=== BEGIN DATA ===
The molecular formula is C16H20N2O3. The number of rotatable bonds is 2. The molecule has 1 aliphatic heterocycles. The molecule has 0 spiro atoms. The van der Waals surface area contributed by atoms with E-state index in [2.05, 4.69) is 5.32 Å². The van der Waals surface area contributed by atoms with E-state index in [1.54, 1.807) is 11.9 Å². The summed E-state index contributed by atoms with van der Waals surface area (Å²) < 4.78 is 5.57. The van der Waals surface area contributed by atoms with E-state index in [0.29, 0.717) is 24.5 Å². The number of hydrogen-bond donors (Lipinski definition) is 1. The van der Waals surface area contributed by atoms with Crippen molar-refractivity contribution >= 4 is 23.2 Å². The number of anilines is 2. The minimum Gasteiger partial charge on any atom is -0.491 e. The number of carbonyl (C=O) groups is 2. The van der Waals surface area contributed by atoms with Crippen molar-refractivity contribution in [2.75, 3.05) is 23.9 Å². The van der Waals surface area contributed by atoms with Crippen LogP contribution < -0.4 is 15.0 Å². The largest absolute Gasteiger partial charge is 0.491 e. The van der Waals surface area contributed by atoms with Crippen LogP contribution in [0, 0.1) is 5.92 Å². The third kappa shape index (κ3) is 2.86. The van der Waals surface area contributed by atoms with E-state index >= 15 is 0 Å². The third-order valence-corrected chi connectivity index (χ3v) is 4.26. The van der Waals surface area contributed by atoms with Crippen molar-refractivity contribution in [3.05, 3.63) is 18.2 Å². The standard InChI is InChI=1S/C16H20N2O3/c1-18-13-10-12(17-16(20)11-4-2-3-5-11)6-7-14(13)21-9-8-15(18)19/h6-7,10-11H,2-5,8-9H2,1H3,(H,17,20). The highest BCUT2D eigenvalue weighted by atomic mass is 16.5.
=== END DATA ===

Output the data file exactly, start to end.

The molecular formula is C16H20N2O3. The number of rotatable bonds is 2. The molecule has 1 aliphatic heterocycles. The molecule has 0 spiro atoms. The van der Waals surface area contributed by atoms with E-state index in [2.05, 4.69) is 5.32 Å². The van der Waals surface area contributed by atoms with E-state index in [1.54, 1.807) is 11.9 Å². The summed E-state index contributed by atoms with van der Waals surface area (Å²) < 4.78 is 5.57. The van der Waals surface area contributed by atoms with E-state index in [0.29, 0.717) is 24.5 Å². The number of hydrogen-bond donors (Lipinski definition) is 1. The van der Waals surface area contributed by atoms with Crippen molar-refractivity contribution >= 4 is 23.2 Å². The number of anilines is 2. The minimum Gasteiger partial charge on any atom is -0.491 e. The number of carbonyl (C=O) groups is 2. The van der Waals surface area contributed by atoms with Crippen molar-refractivity contribution in [2.75, 3.05) is 23.9 Å². The van der Waals surface area contributed by atoms with Crippen LogP contribution < -0.4 is 15.0 Å². The largest absolute Gasteiger partial charge is 0.491 e. The van der Waals surface area contributed by atoms with Crippen LogP contribution in [0, 0.1) is 5.92 Å². The third kappa shape index (κ3) is 2.86. The van der Waals surface area contributed by atoms with E-state index >= 15 is 0 Å². The third-order valence-corrected chi connectivity index (χ3v) is 4.26. The van der Waals surface area contributed by atoms with Crippen molar-refractivity contribution in [3.05, 3.63) is 18.2 Å². The standard InChI is InChI=1S/C16H20N2O3/c1-18-13-10-12(17-16(20)11-4-2-3-5-11)6-7-14(13)21-9-8-15(18)19/h6-7,10-11H,2-5,8-9H2,1H3,(H,17,20). The highest BCUT2D eigenvalue weighted by atomic mass is 16.5.